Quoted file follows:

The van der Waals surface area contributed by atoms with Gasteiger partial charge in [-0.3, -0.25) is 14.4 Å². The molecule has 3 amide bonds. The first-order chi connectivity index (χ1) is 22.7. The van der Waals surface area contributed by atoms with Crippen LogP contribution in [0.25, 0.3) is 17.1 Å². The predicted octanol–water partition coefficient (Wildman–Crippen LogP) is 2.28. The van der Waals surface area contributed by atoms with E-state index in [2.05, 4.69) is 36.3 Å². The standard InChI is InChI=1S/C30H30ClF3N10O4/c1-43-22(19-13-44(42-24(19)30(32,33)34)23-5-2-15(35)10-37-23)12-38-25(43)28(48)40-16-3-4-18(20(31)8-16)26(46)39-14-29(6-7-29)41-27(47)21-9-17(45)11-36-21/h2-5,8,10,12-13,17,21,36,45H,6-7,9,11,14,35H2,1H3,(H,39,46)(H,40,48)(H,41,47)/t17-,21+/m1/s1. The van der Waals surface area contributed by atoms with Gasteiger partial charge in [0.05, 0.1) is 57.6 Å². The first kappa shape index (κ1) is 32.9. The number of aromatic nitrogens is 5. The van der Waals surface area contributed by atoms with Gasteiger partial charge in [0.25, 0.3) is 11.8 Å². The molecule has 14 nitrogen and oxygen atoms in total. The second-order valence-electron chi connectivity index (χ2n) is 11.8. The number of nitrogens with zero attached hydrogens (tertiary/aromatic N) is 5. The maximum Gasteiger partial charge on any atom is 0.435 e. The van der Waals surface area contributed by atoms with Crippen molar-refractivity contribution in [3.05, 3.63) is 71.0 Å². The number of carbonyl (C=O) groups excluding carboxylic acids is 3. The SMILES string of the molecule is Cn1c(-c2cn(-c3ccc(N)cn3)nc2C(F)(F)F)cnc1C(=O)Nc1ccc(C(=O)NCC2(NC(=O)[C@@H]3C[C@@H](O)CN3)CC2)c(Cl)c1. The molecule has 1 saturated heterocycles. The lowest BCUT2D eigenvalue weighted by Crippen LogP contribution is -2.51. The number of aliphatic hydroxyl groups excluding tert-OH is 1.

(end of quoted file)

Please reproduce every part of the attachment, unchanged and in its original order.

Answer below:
The van der Waals surface area contributed by atoms with Gasteiger partial charge in [-0.3, -0.25) is 14.4 Å². The molecule has 3 amide bonds. The first-order chi connectivity index (χ1) is 22.7. The van der Waals surface area contributed by atoms with Crippen LogP contribution in [0.25, 0.3) is 17.1 Å². The predicted octanol–water partition coefficient (Wildman–Crippen LogP) is 2.28. The van der Waals surface area contributed by atoms with E-state index in [2.05, 4.69) is 36.3 Å². The standard InChI is InChI=1S/C30H30ClF3N10O4/c1-43-22(19-13-44(42-24(19)30(32,33)34)23-5-2-15(35)10-37-23)12-38-25(43)28(48)40-16-3-4-18(20(31)8-16)26(46)39-14-29(6-7-29)41-27(47)21-9-17(45)11-36-21/h2-5,8,10,12-13,17,21,36,45H,6-7,9,11,14,35H2,1H3,(H,39,46)(H,40,48)(H,41,47)/t17-,21+/m1/s1. The van der Waals surface area contributed by atoms with Gasteiger partial charge in [0.05, 0.1) is 57.6 Å². The first kappa shape index (κ1) is 32.9. The number of aromatic nitrogens is 5. The van der Waals surface area contributed by atoms with Gasteiger partial charge in [0.25, 0.3) is 11.8 Å². The molecule has 14 nitrogen and oxygen atoms in total. The second-order valence-electron chi connectivity index (χ2n) is 11.8. The number of nitrogens with zero attached hydrogens (tertiary/aromatic N) is 5. The maximum Gasteiger partial charge on any atom is 0.435 e. The van der Waals surface area contributed by atoms with Crippen molar-refractivity contribution in [3.05, 3.63) is 71.0 Å². The number of carbonyl (C=O) groups excluding carboxylic acids is 3. The SMILES string of the molecule is Cn1c(-c2cn(-c3ccc(N)cn3)nc2C(F)(F)F)cnc1C(=O)Nc1ccc(C(=O)NCC2(NC(=O)[C@@H]3C[C@@H](O)CN3)CC2)c(Cl)c1. The molecule has 1 saturated heterocycles. The lowest BCUT2D eigenvalue weighted by Crippen LogP contribution is -2.51. The number of aliphatic hydroxyl groups excluding tert-OH is 1.